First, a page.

Among the fastest cars in the field was a MINI JCW, which finished sixth overall and third in the EO class. It was the first endurance race for the LAP Motorsports team, which runs out of NASA’s Florida Region. The MINI Cooper JCW was basically stock with a 300-hp engine, and two hours into the race a bearing went out, requiring the drivers to run in fourth gear the entire race. The team still had a best lap of 1:58.759, among the top in the field.

“This is a TC car that we built for SRO and we decided three weeks before the event to come and try this out,” said Luis Perocarpi, team principal for LAP Motorsports. “The interesting thing is in the 25 hours we did three seasons of our normal racing in one go.”

LAP Motorsports had a transmission bearing fail two hours into the race, requiring the drivers to run in fourth gear the entire race.

With back-to-back class wins at the NASA 25 Hours of Thunderhill for the Honda Racing team, Hollis was looking forward to getting some sleep.

“I tell them at the beginning of the event, ‘I’m going to be awake for 25 hours,’” Hollis said, noting it had been 32 hours since he last slept. “You guys need to stay on top of it because my brain is going to stop working here pretty soon, so you’re going to keep me straight.”


For three years, Tazio Ottis has been trying to win the E1 class with a Honda Civic Type R car the team has dubbed “Christine” after the possessed car in the Stephen King novel. The Tazio Ottis team tamed “Christine” for the weekend, winning the E1 class over Honda Racing 3.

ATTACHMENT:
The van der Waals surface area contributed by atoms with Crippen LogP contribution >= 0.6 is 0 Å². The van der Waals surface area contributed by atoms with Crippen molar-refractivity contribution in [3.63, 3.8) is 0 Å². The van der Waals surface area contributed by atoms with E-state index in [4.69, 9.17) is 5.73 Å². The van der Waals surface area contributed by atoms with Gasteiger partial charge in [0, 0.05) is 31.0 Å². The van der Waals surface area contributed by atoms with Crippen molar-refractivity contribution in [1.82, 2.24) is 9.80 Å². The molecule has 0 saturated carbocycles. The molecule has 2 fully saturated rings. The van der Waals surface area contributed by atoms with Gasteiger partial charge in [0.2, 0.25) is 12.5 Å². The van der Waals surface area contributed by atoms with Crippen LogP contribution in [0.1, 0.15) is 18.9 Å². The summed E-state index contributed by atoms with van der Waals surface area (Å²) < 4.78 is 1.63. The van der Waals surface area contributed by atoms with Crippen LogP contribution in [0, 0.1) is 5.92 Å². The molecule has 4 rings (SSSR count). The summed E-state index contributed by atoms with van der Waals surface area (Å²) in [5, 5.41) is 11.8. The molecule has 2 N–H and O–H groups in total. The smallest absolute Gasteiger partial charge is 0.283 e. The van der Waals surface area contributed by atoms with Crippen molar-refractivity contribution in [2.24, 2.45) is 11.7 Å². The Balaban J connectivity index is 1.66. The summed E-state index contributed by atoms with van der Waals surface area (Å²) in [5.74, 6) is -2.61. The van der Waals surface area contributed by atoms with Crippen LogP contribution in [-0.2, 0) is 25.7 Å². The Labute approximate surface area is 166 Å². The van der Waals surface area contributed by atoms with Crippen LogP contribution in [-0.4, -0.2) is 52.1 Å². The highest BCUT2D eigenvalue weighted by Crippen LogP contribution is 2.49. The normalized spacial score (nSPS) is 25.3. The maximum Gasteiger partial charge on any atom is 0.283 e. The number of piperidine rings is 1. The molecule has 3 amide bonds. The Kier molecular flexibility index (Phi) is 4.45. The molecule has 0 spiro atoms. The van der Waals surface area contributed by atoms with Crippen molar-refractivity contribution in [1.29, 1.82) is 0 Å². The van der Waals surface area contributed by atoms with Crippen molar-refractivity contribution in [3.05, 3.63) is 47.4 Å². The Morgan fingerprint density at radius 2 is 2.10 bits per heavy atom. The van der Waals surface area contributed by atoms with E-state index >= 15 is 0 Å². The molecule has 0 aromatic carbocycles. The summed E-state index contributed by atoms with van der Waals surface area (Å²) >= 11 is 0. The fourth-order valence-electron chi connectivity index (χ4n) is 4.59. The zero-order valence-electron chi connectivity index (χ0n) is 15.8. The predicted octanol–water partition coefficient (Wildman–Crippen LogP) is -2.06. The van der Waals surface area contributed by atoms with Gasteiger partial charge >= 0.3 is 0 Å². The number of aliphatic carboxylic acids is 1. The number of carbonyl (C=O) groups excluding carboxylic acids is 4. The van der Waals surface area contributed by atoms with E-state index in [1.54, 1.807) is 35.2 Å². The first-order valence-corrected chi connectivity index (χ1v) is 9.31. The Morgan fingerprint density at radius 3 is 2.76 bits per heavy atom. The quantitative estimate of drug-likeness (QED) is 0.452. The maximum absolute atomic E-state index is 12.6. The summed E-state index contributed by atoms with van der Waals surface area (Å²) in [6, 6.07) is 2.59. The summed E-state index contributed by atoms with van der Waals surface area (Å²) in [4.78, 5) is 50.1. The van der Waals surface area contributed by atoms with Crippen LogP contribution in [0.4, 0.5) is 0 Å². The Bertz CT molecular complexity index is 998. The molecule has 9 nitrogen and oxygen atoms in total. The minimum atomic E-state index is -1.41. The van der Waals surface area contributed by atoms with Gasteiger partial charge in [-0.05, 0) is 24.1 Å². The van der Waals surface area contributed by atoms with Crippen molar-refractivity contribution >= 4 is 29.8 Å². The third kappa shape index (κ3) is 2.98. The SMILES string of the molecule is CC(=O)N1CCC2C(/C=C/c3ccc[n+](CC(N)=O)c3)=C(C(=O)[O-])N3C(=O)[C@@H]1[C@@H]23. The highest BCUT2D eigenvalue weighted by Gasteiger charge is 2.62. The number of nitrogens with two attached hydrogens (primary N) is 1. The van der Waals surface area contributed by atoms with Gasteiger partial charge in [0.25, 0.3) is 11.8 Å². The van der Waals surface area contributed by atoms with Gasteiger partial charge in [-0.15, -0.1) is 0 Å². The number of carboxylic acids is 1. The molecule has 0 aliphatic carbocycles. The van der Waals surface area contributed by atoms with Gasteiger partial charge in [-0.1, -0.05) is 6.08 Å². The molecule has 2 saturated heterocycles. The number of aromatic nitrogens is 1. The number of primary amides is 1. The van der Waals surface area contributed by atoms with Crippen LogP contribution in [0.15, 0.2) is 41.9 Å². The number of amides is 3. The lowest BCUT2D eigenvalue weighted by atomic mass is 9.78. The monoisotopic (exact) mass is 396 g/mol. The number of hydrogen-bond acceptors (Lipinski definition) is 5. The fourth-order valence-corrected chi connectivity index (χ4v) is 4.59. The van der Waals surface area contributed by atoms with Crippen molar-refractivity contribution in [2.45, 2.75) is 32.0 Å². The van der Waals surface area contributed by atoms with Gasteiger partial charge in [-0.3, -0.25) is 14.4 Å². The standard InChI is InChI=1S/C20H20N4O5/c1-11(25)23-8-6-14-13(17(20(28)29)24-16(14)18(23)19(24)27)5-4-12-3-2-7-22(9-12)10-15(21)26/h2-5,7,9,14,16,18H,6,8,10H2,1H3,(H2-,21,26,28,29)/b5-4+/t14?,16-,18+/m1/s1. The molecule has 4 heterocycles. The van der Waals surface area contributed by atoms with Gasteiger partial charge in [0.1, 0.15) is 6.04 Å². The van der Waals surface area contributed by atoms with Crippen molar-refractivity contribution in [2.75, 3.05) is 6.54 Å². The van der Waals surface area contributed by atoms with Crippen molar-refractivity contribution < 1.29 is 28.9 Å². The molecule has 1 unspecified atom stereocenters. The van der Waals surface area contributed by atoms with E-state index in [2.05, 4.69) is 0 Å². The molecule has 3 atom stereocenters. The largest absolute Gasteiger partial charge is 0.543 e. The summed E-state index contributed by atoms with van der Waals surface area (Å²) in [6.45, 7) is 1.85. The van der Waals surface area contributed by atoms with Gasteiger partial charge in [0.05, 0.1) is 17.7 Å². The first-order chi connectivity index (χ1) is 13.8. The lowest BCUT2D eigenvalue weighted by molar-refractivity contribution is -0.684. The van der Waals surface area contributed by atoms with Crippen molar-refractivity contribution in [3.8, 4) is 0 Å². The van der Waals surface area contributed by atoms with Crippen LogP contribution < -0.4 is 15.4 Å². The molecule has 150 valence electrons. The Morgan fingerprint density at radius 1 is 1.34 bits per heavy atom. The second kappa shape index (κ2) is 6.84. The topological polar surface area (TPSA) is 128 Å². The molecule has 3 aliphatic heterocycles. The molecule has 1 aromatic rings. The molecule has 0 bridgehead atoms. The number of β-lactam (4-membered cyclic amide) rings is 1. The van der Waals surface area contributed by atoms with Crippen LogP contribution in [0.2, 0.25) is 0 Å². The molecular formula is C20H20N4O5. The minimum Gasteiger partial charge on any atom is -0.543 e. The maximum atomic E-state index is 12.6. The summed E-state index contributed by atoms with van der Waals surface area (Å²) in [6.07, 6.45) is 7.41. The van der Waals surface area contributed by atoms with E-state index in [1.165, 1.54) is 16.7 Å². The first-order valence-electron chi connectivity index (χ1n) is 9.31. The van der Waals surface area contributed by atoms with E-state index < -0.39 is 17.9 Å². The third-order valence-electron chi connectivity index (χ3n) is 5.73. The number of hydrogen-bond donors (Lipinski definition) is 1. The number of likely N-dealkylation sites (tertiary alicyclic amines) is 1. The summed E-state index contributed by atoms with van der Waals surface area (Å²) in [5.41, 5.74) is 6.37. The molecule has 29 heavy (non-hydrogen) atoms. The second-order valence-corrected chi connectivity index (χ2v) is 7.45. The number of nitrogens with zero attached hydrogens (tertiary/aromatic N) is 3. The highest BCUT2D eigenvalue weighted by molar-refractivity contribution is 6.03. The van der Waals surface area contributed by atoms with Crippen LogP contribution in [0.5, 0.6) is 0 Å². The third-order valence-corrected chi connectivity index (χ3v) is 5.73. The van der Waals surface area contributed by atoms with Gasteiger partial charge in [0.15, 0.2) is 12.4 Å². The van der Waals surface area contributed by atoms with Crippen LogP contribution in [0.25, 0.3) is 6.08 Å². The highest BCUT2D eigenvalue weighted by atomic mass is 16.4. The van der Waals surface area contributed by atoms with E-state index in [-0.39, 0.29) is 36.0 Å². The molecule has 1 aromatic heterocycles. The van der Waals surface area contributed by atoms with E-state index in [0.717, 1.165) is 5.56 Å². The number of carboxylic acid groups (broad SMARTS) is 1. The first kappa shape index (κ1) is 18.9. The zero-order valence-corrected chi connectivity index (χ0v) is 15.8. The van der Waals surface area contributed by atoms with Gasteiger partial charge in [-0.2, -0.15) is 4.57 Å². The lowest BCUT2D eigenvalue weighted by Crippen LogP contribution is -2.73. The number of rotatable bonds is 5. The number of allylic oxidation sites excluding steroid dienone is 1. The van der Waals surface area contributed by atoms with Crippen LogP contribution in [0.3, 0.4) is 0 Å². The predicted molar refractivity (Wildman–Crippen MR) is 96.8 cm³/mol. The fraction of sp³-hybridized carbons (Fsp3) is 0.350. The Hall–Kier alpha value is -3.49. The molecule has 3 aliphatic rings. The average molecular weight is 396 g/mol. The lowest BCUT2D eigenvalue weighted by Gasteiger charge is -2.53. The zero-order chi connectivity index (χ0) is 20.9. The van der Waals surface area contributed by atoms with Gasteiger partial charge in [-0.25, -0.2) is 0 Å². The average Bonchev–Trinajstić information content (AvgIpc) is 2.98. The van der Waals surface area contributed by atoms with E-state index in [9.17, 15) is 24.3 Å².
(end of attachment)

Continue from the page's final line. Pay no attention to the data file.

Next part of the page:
“She has a mind of her own and she always has,” Ottis said of his racecar. “So, we just honor that.”

The race between the two Hondas was evenly matched with just nine laps separating the two cars at the finish. Early in the endurance race, Tazio Racing did two early fueling stops and fell back only to improve its lap times as the 25 Hours of Thunderhill grinded on.

“They kept it close enough to keep us honest,” said Ottis, who was also driving for the Spoon Sports team. “We were kind of lucky to build a gap in the early morning where it went from one to three to four to five laps. Once we kind of had the five-lap gap, we tried to maintain that and leave that as our buffer.”

Honda Racing, which was running three cars, used the Honda Civic Si racecar to give its newer drivers some seat time at 25 Hours of Thunderhill. The Civic ran last year’s 25 Hours, so the team knew it had a good car going into the endurance race. Other than problems with the car’s high-beam lights and a brake caliper, it was a strong weekend for the Honda team.

“We lost a little time in the pits, fell a few laps behind and were trying to catch up,” said crew chief Mike Aylward, who competed in his 13th NASA 25 Hour of Thunderhill. “We were pretty much even pace with the lead car, so it was a little hard to gain ground.”

The Tazio Ottis Racing drivers completed 654 laps, the most for an E1 car since 2018, while the Honda drivers completed 464 laps. For Ottis, it’s a weekend he’ll always remember, having attended his first 25 Hours of Thunderhill at age 12.

“It’s probably one of the best weekends of my life joining Spoon (Sports),” Tazio said.  “To come over and be a driver for them, 15 years later, feels like a dream come true.”


Driver Hernan Palermo has tried for 12 years to win his class at the 25 Hours of Thunderhill and the dream became a reality. The Spark Performance team dominated the E2 class and its 125-lap differential over the second-place finisher was the largest of any class at this year’s 25 Hours.